Dec 24, 2008

"Tom Swifties" - a development in Wellerism.

Wellerism is an expression of comparison comprising a usually well-known quotation followed by a facetious sequel. Brewer's Dictionary of Phrase and Fable defines Wellerism thusly:

Sam Weller in Charles Dickens' "Pickwick Papers" (1836-7) was prone to producing punning sentences such as:

'Out with it, as the father said to the child when he swallowed a farden [farthing]'.

This type of verbal play, involving a metaphorical and a punningly literal sense, soon gained popularity under the name of wellerism, and a craze for devising such expressions rapidly sprang up on both sides of the Atlantic. A crude example familiar to children is:

'I see, said the blind man, when he couldn't see at all.'


"'It all comes back to me now', said the Captain as he spat into the wind."


Tom Swifty :
A Tom Swifty is a Wellerism in which an adverb relates both properly and punningly to a sentence of reported speech. For example:
"The doctor had to remove my left ventricle," said Tom half-heartedly.
explaination: half-heartedly = half of a heart. [A heart is composed of a left and right ventricle] Hence the above sentence is a "Tom Swifty".
"Your Honour, you're crazy!" said Tom judgementally.
explaination: judge (= your honour) + mental (= crazy) + ly.


Etymology of Tom Swifty:
The quip takes its name from Tom Swift, a boy's adventure hero created by the prolific American writer Edward L. Stratemeyer. Under the pseudonym Victor Appleton, he published a series of books featuring the young Tom Swift. Tom Swift rarely passed a remark without a qualifying adverb as "Tom added eagerly" or "Tom said jokingly". The play on words discussed here arose as a pastiche of this, coming to be known by the term Tom Swifty.


In a true Tom Swifty, it is an adverb (word specifying the mode of action of the verb) that provides the pun, as in the following example:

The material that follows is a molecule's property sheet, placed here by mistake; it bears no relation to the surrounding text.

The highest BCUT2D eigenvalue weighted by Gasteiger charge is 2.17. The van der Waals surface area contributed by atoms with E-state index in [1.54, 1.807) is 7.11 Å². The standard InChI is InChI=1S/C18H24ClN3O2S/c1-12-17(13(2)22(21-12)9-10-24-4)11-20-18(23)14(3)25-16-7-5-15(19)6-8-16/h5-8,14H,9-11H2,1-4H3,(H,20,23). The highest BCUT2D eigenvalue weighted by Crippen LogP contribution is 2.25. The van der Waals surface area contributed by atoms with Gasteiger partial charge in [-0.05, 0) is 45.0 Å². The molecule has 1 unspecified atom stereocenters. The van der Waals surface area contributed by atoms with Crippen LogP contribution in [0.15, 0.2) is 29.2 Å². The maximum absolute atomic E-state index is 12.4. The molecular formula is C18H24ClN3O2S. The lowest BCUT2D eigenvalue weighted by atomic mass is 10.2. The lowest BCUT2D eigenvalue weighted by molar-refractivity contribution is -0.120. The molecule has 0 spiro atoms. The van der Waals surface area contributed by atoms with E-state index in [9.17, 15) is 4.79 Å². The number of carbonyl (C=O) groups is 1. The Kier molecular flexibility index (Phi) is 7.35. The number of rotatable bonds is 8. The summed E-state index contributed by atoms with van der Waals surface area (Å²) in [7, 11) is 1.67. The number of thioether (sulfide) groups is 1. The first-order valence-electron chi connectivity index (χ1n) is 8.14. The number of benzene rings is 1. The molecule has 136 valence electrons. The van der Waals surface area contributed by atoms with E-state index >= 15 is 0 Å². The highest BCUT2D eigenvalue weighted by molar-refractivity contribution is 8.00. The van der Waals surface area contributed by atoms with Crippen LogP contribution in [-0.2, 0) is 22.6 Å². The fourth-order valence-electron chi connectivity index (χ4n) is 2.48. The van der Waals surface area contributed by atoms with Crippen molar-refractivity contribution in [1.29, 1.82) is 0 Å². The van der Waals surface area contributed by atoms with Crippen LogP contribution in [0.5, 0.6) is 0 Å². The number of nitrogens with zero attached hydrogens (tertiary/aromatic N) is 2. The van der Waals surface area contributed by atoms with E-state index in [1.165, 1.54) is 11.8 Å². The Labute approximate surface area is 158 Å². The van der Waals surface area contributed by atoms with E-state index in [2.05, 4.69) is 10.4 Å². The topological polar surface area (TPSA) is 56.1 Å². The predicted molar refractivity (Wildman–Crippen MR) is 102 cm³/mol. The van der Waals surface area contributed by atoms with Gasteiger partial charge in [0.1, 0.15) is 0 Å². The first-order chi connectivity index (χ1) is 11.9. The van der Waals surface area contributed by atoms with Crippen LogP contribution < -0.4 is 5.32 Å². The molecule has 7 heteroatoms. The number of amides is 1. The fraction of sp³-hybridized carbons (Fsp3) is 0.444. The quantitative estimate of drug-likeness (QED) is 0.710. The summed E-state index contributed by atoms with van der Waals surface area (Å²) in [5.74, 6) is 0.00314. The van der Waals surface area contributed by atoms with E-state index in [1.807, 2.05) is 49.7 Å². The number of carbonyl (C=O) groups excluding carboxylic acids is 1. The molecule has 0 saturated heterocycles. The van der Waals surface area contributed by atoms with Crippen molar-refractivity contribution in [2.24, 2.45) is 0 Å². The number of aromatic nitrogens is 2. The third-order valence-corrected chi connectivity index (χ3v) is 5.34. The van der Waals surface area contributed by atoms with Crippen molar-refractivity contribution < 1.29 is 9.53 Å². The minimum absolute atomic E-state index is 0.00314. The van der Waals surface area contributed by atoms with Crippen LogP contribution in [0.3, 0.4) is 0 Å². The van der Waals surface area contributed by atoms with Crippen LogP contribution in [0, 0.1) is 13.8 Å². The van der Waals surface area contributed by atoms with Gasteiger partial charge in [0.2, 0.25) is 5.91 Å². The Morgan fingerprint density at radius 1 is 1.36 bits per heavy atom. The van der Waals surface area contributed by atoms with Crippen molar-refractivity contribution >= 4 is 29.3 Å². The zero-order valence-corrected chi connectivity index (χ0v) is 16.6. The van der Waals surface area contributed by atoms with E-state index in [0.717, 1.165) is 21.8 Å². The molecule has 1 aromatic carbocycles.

"I swallowed some of the glass from that broken window," Tom said painfully.
explaination: pain (like 'pane' = window glass) + full (= full stomach) + y.


But frequently the pun occurs in the verb, and there may not be an adverb at all. Strictly speaking such puns are not Tom Swifties, but they are generally included in the term. For example:
"My garden needs another layer of mulch," Tom repeated.
explaination: re (= again / another) + peat (= mulch) + ed.


And sometimes it is neither a verb, nor an adverb, but a short phrase (usually acting like an adverb in modifying the verb) For example:
"I've only enough carpet for the hall and landing," said Tom with a blank stare.
explaination: blank (= uncovered) + stare (like 'stair' = staircase).


Traditionally Tom is the speaker, but this is by no means necessary for the pun to classify as a Tom Swifty. Sometimes the pun lies in the name, in which case it will usually not be Tom speaking. For example:
"I'm going to end it all," Sue sighed.
explaination: Sue sighed (like 'suicide' = to kill oneself).


Many – probably most – Tom Swifties are morphological; i.e. the words must be broken down into morphemes (smaller components) to understand the pun. This is true for many of the examples on this page, and is illustrated particularly well by this example :
"This is the real male goose," said Tom producing the propaganda.
explaination: propa (like 'proper' = real) + ganda (like 'gander' = male goose).


Often the adverb (or whatever) has a homonym (a word which is pronounced, and perhaps spelled, the same, but has a different meaning) which leads to the punning meaning of the sentence. For example :
"I have a split personality," said Tom, being frank.
explaination: frank (= open, man's name).

Dec 24, 2008 - Wise Words For the Day

Empty-handed I entered the world
barefoot I leave it.
My coming, my going-
Two simple happenings
That got entangled.
-- Kozan Ichikyo.


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  3. Thank you. Do drop in often. :-))